Randall outlines quality rethink

June 12, 1998

THE LATEST version of the Quality Assurance Agency's revamped proposals for policing higher education standards is a significant step forward, vice-chancellors agreed last week.

The ideas, outlined last Friday by agency chief executive John Randall, would involve "reviewers" or "reporters" monitoring institutions' own quality checks. This would radically reduce the burden on institutions, he said.

Speaking to the Committee of Vice-Chancellors and Principals' standards and quality group, Mr Randall said that QAA-appointed reviewers could observe how institutions conduct their quality assurance and report on this to funding councils and the public.

The system would leave external examiners in their traditional role, rather than involving them in external checks for the agency.

Reviewers and stakeholders would also have set minimum standards, descriptions of course objectives and a new national qualifications framework to use as reference points.

David Young, CVCP policy adviser on quality, said the ideas had been well received, but there was still "an awful lot to be sorted out in greater detail".

The QAA said its initial analysis of responses to its original proposals from more than 300 organisations showed broad support for developing a new qualifications framework and codes of practice.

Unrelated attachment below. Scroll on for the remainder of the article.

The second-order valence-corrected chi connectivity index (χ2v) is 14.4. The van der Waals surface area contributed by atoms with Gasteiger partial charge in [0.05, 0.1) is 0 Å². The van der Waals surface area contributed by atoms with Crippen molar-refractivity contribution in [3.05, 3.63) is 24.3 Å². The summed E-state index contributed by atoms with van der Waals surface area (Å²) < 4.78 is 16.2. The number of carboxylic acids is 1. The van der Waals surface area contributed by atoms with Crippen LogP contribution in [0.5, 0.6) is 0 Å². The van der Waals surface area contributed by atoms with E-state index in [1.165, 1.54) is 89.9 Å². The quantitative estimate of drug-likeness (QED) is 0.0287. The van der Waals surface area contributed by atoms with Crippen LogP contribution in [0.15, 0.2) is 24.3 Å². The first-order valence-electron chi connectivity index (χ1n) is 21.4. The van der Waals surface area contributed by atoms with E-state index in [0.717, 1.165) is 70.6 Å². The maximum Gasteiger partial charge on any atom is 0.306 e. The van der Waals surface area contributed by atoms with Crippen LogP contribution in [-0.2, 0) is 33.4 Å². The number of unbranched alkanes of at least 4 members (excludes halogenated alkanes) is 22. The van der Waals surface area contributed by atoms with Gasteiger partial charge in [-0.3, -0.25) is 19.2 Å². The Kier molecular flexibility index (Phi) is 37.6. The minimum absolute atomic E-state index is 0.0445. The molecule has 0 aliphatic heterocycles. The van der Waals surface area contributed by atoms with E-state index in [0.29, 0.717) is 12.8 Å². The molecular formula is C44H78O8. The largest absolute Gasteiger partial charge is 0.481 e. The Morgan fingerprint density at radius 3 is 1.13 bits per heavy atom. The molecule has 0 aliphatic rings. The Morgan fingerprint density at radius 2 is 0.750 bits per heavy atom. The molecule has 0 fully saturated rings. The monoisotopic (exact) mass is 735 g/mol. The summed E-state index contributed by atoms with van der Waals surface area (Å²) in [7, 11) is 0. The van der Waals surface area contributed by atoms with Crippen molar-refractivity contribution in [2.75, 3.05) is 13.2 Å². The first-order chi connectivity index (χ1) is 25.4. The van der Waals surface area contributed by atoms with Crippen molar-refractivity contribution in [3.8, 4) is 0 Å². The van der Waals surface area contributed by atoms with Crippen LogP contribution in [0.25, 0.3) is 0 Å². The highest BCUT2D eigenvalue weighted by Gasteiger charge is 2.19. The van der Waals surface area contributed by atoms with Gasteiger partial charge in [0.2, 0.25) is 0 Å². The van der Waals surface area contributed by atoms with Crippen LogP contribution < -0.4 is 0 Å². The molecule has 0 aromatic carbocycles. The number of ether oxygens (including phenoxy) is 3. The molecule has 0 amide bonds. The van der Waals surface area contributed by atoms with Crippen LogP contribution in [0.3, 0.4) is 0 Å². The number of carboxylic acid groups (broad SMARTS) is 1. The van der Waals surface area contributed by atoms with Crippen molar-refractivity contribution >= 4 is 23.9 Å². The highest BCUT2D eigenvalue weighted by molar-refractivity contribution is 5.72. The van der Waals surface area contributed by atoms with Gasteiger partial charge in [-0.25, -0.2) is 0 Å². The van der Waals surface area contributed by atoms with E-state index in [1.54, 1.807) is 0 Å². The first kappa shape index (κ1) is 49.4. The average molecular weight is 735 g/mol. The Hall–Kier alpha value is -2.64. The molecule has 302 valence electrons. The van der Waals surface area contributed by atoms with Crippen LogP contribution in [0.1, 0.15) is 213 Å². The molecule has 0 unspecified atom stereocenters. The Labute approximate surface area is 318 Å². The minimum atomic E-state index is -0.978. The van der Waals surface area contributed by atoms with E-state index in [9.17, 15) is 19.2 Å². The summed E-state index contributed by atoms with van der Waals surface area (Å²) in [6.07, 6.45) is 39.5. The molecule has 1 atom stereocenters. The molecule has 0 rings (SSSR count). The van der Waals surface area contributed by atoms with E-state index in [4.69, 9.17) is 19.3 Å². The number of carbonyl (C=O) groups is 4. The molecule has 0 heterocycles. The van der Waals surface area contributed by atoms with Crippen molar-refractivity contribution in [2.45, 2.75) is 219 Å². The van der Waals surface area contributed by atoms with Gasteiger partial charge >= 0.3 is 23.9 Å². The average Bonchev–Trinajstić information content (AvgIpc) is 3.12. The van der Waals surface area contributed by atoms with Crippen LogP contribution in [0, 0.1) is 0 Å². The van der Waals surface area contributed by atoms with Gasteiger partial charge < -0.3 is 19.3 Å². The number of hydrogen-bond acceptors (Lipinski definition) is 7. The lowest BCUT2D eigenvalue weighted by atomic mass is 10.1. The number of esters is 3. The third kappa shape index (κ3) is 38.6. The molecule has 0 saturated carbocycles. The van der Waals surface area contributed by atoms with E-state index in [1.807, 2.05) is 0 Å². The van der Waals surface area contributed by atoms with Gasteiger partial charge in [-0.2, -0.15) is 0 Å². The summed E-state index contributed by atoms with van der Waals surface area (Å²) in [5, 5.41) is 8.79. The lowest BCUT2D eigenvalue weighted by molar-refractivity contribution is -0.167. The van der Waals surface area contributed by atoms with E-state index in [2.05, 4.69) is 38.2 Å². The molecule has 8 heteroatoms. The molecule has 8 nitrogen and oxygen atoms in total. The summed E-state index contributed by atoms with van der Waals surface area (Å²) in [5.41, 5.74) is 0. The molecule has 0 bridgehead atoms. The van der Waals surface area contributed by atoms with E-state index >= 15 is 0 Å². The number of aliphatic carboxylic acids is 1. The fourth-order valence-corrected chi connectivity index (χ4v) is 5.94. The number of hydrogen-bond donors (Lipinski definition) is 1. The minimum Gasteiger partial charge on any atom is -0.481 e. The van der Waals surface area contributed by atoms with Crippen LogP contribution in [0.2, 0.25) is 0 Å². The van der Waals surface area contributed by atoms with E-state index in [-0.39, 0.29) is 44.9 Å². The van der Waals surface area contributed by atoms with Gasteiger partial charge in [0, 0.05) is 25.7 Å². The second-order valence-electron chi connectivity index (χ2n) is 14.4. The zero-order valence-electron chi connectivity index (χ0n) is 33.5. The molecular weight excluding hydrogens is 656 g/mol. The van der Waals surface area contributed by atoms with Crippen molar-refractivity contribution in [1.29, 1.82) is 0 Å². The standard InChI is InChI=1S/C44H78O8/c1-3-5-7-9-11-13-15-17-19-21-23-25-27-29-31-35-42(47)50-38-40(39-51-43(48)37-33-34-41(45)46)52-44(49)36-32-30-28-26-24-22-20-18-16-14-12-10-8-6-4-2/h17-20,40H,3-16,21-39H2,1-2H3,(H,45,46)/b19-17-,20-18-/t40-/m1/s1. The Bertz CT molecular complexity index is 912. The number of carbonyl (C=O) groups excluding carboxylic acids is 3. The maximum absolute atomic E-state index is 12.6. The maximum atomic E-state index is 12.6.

But there were concerns that using external examiners to report directly to the agency could compromise their independence.

Universities and colleges had urged the QAA to approach benchmarking of standards with care to protect diversity in the sector.

The agency's proposals also got support from employers and students. The Confederation of British Industry said the introduction of "templates" spelling out course objectives and what a graduate should know and do was "an important step forward".

The National Union of Students said it supported most recommendations: "We believe that the broad framework suggested will go some way towards improving the quality of provision received by students in higher education."

John Randall writes, page 12

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